Patent Riffs and Links – Alice/Eligibility Blog Posts

Latest Tool in the Fight against Alice: USPTO Publishes a New Eligibility Quick Reference Sheet | GLOBALIPMATTERS
USPTO SHEET – “The Eligibility Quick Reference Sheet lists court decisions related to subject matter eligibility in a short three pages, organizing court decisions to fit into the Mayo framework. These court decisions are categorized by concepts that the courts have identified as abstract ideas. The USPTO previously explained in its July 2015 Subject Matter Eligibility Update that “these associations [of Supreme Court and Federal Circuit eligibility decisions with judicial descriptors] define the judicial descriptors in a manner that stays within the confines of the judicial precedent.” The categorized concepts identified by the courts and identified in the Eligibility Quick Reference Sheet include fundamental economic practices, certain methods of organizing human activity, an idea of itself, and mathematical formulas.

How Difficult is it to Judge Patentable Subject Matter? | WRITTENDESCRIPTION.BLOGSPOT
Prof. Risch: “An interesting takeaway from this study was that prosecutors were more accurate (sometimes much more so) than patent litigators. My initial thought was that perhaps litigators were being obtuse, but it occurs to me that two other things may be going on. First, prosecutors are in the business of getting patents (a point the paper makes) and thus have a completely different perspective on validity. In other words, they may have validity bias (that was where the primary differences were) whereas litigators (mostly defense, as the paper notes) might think everything is invalid. (OK, maybe they were being obtuse). Second, prosecutors and litigators typically use different interpretation standards. Interestingly, this cuts the other way, because the broadest reasonable construction, in my view, lends itself to more invalidity findings.”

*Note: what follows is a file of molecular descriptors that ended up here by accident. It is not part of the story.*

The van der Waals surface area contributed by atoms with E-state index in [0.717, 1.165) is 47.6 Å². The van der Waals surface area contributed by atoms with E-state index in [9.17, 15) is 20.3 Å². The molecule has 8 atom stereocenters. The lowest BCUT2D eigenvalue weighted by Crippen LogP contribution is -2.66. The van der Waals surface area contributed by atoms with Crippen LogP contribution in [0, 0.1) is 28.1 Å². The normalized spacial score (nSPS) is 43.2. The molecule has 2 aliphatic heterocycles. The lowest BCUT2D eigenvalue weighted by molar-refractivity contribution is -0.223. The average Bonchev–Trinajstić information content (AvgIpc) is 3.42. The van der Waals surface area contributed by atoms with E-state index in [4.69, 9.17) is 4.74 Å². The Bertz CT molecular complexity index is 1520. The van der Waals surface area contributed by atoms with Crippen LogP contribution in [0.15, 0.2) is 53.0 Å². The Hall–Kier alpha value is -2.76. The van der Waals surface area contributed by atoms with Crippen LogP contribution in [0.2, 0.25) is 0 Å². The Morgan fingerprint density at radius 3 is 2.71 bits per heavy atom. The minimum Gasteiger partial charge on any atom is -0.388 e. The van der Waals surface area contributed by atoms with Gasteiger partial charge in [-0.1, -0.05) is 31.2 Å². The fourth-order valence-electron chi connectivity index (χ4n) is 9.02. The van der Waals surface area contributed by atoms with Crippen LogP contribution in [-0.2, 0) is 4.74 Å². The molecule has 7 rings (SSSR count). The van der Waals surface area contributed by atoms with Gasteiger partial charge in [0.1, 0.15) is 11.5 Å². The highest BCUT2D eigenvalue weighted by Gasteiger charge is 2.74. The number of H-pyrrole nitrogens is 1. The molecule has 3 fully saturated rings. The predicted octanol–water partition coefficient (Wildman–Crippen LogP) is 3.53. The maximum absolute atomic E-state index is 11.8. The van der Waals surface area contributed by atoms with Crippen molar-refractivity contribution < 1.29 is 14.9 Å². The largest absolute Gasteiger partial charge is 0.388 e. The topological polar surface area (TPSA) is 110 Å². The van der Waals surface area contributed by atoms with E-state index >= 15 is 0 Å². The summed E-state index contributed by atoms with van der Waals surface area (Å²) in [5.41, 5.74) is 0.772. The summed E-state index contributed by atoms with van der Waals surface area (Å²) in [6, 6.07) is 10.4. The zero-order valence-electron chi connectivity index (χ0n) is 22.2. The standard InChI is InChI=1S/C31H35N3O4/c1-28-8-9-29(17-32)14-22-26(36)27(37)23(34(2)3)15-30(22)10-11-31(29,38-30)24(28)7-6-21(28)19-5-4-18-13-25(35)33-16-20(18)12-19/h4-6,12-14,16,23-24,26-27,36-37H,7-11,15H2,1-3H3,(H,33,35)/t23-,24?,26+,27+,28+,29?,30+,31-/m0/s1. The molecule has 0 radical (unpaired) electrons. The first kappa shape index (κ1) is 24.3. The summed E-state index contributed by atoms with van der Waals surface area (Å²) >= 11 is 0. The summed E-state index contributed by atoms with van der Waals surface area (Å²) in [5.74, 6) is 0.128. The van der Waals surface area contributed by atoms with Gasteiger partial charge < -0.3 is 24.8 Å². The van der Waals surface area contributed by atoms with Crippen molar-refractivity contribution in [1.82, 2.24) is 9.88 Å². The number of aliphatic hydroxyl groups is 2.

Is § 101 Impossible To Understand? Survey Says: No | PATENTPROGRESS
Joshua Landau: “As it turns out, and contrary to critics, lawyers are pretty good at understanding whether claims are patent-eligible. Prosecutors were right about eligibility around 67% of the time; litigators fared a little more poorly, getting it right 60% of the time. That’s not too bad, right? Now consider that survey respondents didn’t have the specification of the patent. Or the priority date. Or any other context for the patent. And that they spent, on average, around a minute per claim. A minute per claim and you get eligibility right two thirds of the time. That’s hardly incomprehensible, impossible to understand, or impossible to apply consistently. ‘Attorneys might be more worried about Alice’s scope than they should be’ That’s a direct quote from the article, and one I agree with.”

Insights: Publications Nearly All Post-Alice Eligibility Rejections are Affirmed in Whole by the PTAB | KILPATRICKTOWNSEND
A study of the PTAB: “The rejection type with the highest affirmance rate was the subject matter eligibility rejection. Appeals of eligibility rejections were very unlikely to be successful, with 84% of eligibility rejections being affirmed (or new). (See Fig 2) Most of the eligibility appeals were received from business method art units where 89% of eligibility appeals were affirmed.[3] For the more recent appeals (the 214 additional decisions with appeal briefs filed between July 2016 and January 2017) 93% of the eligibility appeals from business-method art units were affirmed. Thus, the affirmance rate remains high despite the availability of more case law.”

Electronic Medical Records: Not Eligible | PATENTLYO
Expect an appeal to the CAFC? “The examiner finally rejected all 14 claims for on eligibility grounds (withdrawing the obviousness rejection) — concluding that the claims are directed to the abstract idea of ‘providing healthcare by generating and processing medical records…On appeal, the PTAB sided with the examiner – holding that – at a high level of abstraction, the claims ‘can be characterized as collecting, storing, and organizing … and transmitting information. Although the examiner acknowledges that the claims are novel and non-obvious, the PTAB still found no inventive concept.”

Judge Andrews invalidates patent under 101 | DELAWAREIPLAW
“The Court thus viewed the asserted claim as ‘directed to the abstract idea of choosing to play back media with or without playback preferences. Further, it ‘provides no inventive concept, and at most merely automate[s] the abstract idea through the use of a generic, conventional technology. Id. at 12.”